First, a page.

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Publication Detail
The cost of local, multi-professional obstetric emergencies training
  • Publication Type:
    Journal article
  • Publication Sub Type:
  • Authors:
    Yau CWH, Pizzo E, Morris S, Odd DE, Winter C, Draycott TJ
  • Publication date:
  • Pagination:
    1111, 1119
  • Journal:
    Acta Obstetricia et Gynecologica Scandinavica
  • Volume:
  • Issue:
  • Status:
  • Print ISSN:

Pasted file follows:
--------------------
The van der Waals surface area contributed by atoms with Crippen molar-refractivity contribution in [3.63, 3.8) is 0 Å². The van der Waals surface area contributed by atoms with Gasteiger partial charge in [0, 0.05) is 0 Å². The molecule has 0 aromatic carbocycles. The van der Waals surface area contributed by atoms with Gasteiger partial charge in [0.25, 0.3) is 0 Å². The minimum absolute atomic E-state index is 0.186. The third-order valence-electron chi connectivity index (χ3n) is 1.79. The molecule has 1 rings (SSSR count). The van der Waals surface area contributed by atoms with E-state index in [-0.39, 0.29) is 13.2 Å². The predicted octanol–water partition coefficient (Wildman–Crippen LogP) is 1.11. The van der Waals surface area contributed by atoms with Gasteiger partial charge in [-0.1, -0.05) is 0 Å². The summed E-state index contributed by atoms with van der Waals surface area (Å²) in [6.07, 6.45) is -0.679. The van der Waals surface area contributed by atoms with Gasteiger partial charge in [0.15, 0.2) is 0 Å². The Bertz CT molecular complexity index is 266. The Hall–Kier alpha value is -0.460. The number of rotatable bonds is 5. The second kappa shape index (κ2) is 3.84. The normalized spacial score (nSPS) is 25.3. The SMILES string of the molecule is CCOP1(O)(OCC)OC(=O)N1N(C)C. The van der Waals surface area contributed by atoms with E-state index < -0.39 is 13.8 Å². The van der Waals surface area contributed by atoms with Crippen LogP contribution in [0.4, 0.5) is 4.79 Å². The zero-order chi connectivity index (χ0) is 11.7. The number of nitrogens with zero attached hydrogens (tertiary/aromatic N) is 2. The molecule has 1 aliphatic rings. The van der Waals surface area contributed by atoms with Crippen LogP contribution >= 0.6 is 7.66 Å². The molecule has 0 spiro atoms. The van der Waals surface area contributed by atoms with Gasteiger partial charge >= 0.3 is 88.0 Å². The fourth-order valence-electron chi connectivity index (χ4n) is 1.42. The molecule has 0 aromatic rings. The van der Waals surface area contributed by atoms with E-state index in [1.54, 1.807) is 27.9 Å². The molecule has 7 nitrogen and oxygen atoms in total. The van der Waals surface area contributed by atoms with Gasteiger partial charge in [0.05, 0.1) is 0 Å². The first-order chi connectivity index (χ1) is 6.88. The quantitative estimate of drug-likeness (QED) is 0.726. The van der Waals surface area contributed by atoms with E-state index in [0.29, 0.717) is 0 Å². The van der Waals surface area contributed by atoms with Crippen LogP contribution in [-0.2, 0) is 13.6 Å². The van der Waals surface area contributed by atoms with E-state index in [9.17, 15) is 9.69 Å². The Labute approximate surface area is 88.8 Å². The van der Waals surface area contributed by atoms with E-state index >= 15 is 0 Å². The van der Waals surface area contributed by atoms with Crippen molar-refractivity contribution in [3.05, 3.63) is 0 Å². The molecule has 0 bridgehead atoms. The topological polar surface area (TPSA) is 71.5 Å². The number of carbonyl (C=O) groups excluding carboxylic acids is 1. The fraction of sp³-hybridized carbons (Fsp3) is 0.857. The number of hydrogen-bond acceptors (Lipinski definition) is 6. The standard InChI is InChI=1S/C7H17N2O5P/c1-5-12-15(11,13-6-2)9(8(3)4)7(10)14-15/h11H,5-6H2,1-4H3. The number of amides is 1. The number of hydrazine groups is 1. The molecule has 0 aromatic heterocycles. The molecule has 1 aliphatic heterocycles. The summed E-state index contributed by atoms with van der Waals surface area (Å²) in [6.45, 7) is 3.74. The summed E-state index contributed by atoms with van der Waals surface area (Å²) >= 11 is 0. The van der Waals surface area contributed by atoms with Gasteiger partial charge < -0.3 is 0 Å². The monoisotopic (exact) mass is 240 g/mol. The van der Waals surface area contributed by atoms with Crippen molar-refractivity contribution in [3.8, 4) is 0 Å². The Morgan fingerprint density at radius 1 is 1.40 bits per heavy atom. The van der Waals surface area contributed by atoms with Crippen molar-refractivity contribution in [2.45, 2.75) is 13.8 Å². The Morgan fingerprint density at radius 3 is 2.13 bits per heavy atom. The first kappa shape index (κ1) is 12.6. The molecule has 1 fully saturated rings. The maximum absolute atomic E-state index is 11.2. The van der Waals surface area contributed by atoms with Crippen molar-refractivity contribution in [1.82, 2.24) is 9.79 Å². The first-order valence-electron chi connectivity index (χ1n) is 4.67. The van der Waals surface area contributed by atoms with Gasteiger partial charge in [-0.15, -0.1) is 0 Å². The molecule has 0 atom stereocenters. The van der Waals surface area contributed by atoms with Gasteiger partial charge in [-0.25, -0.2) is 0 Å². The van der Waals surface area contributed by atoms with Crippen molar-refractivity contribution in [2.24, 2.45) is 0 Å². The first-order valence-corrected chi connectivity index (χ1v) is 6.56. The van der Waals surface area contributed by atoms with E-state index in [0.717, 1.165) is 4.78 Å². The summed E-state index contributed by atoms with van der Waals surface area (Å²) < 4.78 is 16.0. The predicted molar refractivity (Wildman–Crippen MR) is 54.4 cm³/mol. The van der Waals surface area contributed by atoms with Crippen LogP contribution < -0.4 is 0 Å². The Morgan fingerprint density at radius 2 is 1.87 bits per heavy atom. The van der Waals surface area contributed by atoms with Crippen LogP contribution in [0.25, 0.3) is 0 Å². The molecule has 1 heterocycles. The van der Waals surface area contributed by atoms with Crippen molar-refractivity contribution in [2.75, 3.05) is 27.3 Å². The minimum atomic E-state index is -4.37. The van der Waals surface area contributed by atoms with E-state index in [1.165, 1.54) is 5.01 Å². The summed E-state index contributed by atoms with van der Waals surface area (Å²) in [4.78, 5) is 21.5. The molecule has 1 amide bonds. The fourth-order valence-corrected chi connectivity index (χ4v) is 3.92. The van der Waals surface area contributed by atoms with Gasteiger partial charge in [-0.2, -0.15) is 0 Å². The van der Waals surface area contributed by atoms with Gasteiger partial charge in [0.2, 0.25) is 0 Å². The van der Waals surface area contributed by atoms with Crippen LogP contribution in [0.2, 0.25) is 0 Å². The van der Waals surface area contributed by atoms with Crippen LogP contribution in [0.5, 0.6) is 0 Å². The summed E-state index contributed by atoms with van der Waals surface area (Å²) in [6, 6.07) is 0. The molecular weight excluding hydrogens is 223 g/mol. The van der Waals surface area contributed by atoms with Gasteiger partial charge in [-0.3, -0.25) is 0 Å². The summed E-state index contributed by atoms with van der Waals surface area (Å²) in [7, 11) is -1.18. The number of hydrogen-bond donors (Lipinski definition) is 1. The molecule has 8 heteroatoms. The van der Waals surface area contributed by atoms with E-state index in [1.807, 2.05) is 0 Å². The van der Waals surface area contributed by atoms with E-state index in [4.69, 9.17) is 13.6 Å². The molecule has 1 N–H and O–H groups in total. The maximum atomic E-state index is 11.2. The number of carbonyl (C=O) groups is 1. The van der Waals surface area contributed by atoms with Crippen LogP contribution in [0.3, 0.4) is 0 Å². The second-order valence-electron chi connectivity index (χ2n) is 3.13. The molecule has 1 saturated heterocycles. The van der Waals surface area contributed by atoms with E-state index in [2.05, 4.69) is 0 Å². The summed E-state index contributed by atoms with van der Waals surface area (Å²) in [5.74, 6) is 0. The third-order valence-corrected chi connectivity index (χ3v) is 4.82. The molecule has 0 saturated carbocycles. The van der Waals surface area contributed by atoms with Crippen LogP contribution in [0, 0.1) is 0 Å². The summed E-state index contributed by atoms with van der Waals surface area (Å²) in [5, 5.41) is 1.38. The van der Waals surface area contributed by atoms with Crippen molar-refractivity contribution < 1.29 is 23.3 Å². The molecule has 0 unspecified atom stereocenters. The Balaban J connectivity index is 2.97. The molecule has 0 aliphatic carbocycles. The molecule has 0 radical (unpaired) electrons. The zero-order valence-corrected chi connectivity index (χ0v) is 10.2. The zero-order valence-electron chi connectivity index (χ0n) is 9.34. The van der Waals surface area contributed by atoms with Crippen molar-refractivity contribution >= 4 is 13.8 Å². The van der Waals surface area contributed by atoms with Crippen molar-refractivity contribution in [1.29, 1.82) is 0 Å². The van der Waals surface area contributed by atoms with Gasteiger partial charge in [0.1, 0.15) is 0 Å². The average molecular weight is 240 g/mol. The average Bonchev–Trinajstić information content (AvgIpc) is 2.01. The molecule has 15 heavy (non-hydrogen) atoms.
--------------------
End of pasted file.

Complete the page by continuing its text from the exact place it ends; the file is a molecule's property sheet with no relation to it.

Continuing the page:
© 2016 Nordic Federation of Societies of Obstetrics and GynecologyIntroduction: We aim to outline the annual cost of setting up and running a standard, local, multi-professional obstetric emergencies training course, PROMPT (PRactical Obstetric Multi-Professional Training), at Southmead Hospital, Bristol, UK – a unit caring for approximately 6500 births per year. Material and methods: A retrospective, micro-costing analysis was performed. Start-up costs included purchasing training mannequins and teaching props, printing of training materials and assembly of emergency boxes (real and training). The variable costs included administration time, room hire, additional printing and the cost of releasing all maternity staff in the unit, either as attendees or trainers. Potential, extra start-up costs for maternity units without established training were also included. Results: The start-up costs were €5574 and the variable costs for 1 year were €143 232. The total cost of establishing and running training at Southmead for 1 year was €148 806. Releasing staff as attendees or trainers accounted for 89% of the total first year costs, and 92% of the variable costs. The cost of running training in a maternity unit with around 6500 births per year was approximately €23 000 per 1000 births for the first year and around €22 000 per 1000 births in subsequent years. Conclusions: The cost of local, multi-professional obstetric emergencies training is not cheap, with staff costs potentially representing over 90% of the total expenditure. It is therefore vital that organizations consider the clinical effectiveness of local training packages before implementing them, to ensure the optimal allocation of finite healthcare budgets.
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